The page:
1961 Volvo P1800 project, part 24.5


Yup, I call this up-date number 24.5 as it is a small one. Starting a new business and other petrolhead distractions is keeping me away from the 1961 P1800 resto but here is a small update.

This is not from my car but I got a cut out filler piece from a friend.

The cavity that holds the fuel filler on these cars probably did not win any design awards. As soon as the small drain tube clogs up it will start to hold water and eventually rust out.

They are not reproduced and mine is weak from rust just like the one in the picture.

I took it to my expert metal guru and he made a copy. He also made the 90 degree edge so I can install it. These are not just rectangular shape, they are skewed so difficult to reproduce. Once installed, I can then install the tube so I can make sure it has the right angle towards the tank.

Like I said, small news but a step in the right direction.


Blaupunkt Frankfurt Radio


One of the things that bugs me (among other things) is a vintage car with a modern looking radio or stereo. I am all for tunes in your old ride but a black and plastic cassette player in your vintage Volvo ain’t makin’ it!

Speaking of throwing rocks in a glass house! I myself have this ugly cassette deck in my 1967 Volvo 122S wagon since I bought it over ten years ago.

From a Blaupunkt brochure: A Blaupunkt radio installed in an overdrive equipped Volvo 122. Must be an early car as I also spy the ring to operate the radiator curtain for those frozen Swedish winters! I am guessing the matching knob to the right of the radio is speaker balance maybe? Whatever it is, it is damn cool.

Luckily i have friends that are willing to help in my quest for staying era correct!

Special thanks to Gary Ramstad from the Puget Sound Chapter Volvo Sports America also known as PSVSA. He gifted me this super cool Blaupunkt Frankfurt for my Volvo P1800 project.

However, it will be a while before I will install a radio in that car and with that super cool pinstripe cover plate, I need to enjoy this radio NOW!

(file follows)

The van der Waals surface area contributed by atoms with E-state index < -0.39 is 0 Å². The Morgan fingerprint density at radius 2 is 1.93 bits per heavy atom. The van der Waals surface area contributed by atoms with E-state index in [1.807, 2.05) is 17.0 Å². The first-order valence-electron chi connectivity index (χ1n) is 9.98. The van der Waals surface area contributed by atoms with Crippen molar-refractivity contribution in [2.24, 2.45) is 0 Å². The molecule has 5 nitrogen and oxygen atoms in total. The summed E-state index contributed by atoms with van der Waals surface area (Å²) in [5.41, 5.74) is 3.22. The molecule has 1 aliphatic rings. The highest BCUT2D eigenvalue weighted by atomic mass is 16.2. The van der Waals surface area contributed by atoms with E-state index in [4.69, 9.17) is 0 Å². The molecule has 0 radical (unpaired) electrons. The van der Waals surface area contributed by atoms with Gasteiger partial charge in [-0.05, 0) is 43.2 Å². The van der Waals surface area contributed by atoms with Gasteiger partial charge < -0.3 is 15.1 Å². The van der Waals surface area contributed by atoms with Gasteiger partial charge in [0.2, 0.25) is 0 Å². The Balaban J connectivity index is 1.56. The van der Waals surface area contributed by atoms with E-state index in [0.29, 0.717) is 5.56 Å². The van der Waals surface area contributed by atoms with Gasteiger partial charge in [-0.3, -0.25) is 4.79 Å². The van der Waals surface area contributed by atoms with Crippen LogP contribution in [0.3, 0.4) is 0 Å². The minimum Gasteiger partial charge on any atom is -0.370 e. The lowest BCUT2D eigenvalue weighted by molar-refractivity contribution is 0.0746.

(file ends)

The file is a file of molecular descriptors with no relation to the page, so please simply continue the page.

So I offered the Frankfurt on “loan” to my 122S wagon for now. I have a Blaupunkt AM radio for it when this unit moves to the P1800. Until then, I will be hanging out by the sea shore listening to the tug boats on the Marine Band!

Fact: Not only will a proper and era correct radio in your vintage ride increase your cool factor and acceptance by your peers, it also adds 30% more moose power to your anemic B18!

Whidbey Island Cruise and Garage Crawls


I do enjoy a good car show once in a while but they have one thing in common: they are static. Most vintage car enthusiasts will probably agree, it is way more fun to drive them.
Your’s truly and several members of the local Volvo club, PSVSA were invited to Whidbey Island by locals Rich and Larry to attend the sports car meet, and a garage crawl at Rich’s shop to check out some brass cars.
Whidbey Island is a picturesque island north of Seattle, Washington. Great views and two lane black tops greets you as you roll of the half hour ferry from the main land…or “America” as the islanders calls it.
We started the day with an all American breakfast at Neil’s Clover Patch Cafe.
The Whidbey Island Sports Car Club have a cars & coffee meet on the first Saturday of each month.
We crashed the meet and we think the locals enjoyed our company.
Amazing engine in one of the locals 122S.
Several islanders brought their Swedish iron such as this cool Volvo Duett, or P210 in Ameri-speak.
Another Whidbey Volvo: A fully restored 1966 Volvo PV 544. Super nice.

The Volvo PV engine compartment. B18-porn as they say.

The car meet at the Wifi Cafe in Freeland is very casual. All fun cars and motorcycles are welcome. The Whidbey Island Sports Car Club takes great pride in not having any rules. As a matter of fact, they don’t have official meetings with minutes, no elected members or treasurer. They just get together to celebrate vintage motoring whenever they feel like it. The best kind of club.
Logan brought his super nice 242GL Turbo
Being a petrol head, gear head or motor head is all the same. We like all kinds of vintage cars, even English ones!
My absolute favorite of this morning was actually not a Volvo.  This completely original and un-restored 1967 Shelby GT350. While standing with the owner there were a parade of onlookers asking him when he was going to RESTORE it. They don’t get it! He paid $1500.00 for it 20 years ago, now it is worth $150.000 as is!
As we were getting ready to hit the road when we were invited to visit Steve Trafton’s garage full of goodies. Well…twist my arm!
Duett Larry being accosted by a local. I bet he was trying to buy Larry’s cool Volvo.
Traffic was really bad! Old cars everywhere!
Here we are pulling in to Steve’s estate.
Steve is the epitome of a car nut. He collects Ferarris and other amazing cars and he built an incredible huge speedster for the 2016 Peking to Paris race. See more at Blackhorseracing.com 
What greeted us was nothing short of amazing. The number 25 car is a copy of the world famous P4 car. Ferarri won the 24 hr race at Daytona in 1967 with not just one, two of these cars in front of the nose of a Ford GT.
This is a speedster built on a 1915 LaFrance Fire engine chassis. It was built for the Peking to Paris race in 2016.